Your explanation made a lot of sense. It is a heavy quilt that is used a lot, it is moved about from sofa to bed, tugged, jumped on.. I think the problem comes down to not enough quilting lines.

I do use a 'tester' mini-quilt (made from a surplus block) to check my stitching and tension, and am careful to use the recommended needle size (for quilting I use the titanium coated ones by Superior Threads).

What I have done in the end, because it was really getting me down, is I have kept the quilt in use and continue to work on it now and then, when I have time and between other projects . I continue to fix the broken lines but am also adding more quilting lines using the invisible thread to stitch in the ditch (thank you Jo for this suggestion).

I still have a lot to do, but I will get there and with the new information that you have given me I am confident that I will!

BTW I really didn't expect a response to my question. I was amazed that not only did I get a response but such a detailed and helpful one! I was really gobsmacked!).

Thank you again,


Why quilting stitches break after the quilt is finished
by: Jo Goranson "The Thread Lady"

I agree with Julie on everything she said, but I would like to add a few other things to think about as you quilt.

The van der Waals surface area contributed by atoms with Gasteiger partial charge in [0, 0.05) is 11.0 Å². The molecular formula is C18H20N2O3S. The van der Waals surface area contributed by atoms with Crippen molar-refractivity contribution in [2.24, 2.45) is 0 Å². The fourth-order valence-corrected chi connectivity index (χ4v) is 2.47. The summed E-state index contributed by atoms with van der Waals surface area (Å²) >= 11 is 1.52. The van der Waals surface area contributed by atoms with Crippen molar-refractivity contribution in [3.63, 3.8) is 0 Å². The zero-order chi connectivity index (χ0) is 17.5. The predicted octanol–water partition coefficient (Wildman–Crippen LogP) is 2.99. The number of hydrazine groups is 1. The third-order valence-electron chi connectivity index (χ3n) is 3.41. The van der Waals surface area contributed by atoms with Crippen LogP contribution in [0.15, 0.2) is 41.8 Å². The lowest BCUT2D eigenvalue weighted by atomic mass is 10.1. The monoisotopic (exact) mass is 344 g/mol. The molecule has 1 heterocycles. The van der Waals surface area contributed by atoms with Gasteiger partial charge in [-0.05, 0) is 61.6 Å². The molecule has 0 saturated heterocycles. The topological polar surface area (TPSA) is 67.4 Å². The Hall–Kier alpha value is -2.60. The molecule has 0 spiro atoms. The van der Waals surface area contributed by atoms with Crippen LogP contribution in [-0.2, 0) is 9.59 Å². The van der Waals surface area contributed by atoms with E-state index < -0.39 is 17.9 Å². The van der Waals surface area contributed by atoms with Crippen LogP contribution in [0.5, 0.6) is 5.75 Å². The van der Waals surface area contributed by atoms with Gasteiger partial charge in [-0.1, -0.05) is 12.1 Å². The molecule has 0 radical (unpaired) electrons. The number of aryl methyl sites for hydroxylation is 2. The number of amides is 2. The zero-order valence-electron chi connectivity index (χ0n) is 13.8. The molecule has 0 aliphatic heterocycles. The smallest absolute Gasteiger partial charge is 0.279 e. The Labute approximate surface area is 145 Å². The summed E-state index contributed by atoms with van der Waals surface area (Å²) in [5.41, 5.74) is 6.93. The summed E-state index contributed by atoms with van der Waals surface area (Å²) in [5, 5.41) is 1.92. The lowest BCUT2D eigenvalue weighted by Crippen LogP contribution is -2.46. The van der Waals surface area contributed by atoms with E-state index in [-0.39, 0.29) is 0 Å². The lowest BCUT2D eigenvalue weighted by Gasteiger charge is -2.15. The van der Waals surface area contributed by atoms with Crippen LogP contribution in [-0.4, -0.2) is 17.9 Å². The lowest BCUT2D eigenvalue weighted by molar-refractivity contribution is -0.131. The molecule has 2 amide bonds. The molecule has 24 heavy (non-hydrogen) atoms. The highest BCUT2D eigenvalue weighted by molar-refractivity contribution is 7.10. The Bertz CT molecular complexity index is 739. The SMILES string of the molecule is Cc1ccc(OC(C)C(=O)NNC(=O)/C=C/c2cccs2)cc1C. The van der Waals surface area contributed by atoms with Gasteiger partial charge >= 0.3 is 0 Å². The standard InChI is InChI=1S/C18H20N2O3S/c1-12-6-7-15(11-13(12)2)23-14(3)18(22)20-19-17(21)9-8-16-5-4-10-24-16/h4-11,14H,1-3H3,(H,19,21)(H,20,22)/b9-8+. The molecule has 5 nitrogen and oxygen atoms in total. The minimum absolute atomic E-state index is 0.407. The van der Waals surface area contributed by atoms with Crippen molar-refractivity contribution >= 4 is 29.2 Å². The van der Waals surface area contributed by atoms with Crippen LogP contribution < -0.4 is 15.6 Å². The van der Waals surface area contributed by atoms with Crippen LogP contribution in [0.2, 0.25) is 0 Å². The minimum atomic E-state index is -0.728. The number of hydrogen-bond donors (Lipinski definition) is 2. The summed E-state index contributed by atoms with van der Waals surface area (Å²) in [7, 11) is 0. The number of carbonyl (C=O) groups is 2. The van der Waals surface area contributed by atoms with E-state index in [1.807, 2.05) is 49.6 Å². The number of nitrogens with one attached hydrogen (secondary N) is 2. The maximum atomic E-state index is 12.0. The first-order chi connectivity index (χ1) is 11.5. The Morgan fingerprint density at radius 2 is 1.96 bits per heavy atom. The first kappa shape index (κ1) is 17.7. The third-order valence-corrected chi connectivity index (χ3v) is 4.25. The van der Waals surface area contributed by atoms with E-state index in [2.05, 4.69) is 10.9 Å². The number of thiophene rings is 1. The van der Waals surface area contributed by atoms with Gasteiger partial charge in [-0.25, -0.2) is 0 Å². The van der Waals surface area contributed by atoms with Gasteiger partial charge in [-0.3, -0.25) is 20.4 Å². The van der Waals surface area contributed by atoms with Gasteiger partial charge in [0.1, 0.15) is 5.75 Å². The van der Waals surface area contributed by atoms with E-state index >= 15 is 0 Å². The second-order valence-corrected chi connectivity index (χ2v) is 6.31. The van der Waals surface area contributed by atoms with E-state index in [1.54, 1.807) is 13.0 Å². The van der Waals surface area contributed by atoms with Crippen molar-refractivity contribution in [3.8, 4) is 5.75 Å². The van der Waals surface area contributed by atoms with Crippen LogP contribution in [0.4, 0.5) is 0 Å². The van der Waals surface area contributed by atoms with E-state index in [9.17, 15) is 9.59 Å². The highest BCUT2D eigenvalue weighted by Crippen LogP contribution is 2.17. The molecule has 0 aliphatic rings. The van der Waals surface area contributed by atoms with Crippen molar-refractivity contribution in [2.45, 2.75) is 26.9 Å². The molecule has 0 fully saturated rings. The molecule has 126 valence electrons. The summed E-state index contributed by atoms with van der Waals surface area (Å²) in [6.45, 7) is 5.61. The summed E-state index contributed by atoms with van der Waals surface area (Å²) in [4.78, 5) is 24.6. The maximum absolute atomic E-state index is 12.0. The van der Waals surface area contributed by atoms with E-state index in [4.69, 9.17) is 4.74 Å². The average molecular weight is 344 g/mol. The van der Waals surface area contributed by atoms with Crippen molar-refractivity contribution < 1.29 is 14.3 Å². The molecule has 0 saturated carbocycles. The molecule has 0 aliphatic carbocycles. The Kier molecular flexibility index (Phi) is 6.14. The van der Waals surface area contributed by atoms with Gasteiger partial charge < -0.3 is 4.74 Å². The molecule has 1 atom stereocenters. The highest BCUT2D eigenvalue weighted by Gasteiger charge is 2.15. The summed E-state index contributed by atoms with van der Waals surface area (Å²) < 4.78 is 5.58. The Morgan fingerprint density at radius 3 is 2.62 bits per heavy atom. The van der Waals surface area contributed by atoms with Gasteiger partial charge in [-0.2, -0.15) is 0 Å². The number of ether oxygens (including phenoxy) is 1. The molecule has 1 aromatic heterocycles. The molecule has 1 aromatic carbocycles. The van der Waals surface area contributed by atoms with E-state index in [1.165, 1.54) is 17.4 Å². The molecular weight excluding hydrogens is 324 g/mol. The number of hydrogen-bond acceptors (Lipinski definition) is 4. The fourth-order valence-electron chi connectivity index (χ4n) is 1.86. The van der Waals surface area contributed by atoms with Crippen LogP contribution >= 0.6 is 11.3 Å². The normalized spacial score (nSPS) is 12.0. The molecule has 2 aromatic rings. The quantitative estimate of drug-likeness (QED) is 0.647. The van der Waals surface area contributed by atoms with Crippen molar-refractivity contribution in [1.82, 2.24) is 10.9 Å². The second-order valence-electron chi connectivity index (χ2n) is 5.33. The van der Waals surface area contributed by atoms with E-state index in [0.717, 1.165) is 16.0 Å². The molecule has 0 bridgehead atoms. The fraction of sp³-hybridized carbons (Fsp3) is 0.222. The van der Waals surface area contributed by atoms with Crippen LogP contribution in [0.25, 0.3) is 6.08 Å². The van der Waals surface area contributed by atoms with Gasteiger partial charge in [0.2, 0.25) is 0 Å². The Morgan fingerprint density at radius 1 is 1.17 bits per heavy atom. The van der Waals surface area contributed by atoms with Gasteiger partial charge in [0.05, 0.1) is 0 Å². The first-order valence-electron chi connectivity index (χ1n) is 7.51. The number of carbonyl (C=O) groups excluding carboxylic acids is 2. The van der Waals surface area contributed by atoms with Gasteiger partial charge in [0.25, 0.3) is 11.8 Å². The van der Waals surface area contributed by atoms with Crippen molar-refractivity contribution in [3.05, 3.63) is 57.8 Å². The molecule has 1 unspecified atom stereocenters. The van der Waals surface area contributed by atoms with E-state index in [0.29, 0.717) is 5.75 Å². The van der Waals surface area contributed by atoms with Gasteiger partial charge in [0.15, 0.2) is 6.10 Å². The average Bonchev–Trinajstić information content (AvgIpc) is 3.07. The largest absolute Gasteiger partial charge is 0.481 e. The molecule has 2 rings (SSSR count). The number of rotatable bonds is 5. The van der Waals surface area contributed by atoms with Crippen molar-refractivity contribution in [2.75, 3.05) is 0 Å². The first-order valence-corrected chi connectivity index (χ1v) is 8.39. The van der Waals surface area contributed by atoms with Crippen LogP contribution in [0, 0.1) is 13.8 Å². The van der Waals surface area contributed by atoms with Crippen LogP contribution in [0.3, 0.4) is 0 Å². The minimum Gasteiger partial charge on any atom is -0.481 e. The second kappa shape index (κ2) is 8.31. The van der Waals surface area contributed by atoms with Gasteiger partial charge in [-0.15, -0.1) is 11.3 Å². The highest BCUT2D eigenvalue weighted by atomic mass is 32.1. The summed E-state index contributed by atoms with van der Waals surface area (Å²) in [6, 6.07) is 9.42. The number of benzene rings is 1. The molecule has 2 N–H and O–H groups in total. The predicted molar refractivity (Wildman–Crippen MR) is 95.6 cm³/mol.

I always make sure I have a "practice" quilt made up of the same fabrics, batting and backing before I begin quilting. By "practice" I don't mean you do another quilt. I just make sure I have the same fabrics, batting and backing to have to check the tension using the thread and needle that I am going to quilt with. I find this saves me an enormous amount of time and this helps me from having to remove stitching I've done on the quilt itself once I've seen what the thread I've chosen looks like. I have chosen a thread color that I thought was perfect, but when I use it on my practice quilt I find it is not what I like. If I had started quilting on the real quilt I would have had to rip those stitches out, something I absolutely hate doing.

Another thing that Julie didn't mention is to be sure you are using a quilting needle of the right size for the thread when you quilt. You can also use the titanium coated needles made by Superior Threads that take the place of sharps, quilting needles and metallic needles. The most important thing is to be using the right size needle for the thread you are using. I have had so many students, friends and other quilters ask me why the thread is breaking or not looking right and almost every time it is because they are using the wrong size needle. Every thread manufacturer will tell you on the spool or on their website what size needle to use with their threads. However, I have found a few errors on some sites so here is a list of what needle you should use for the thread sizes: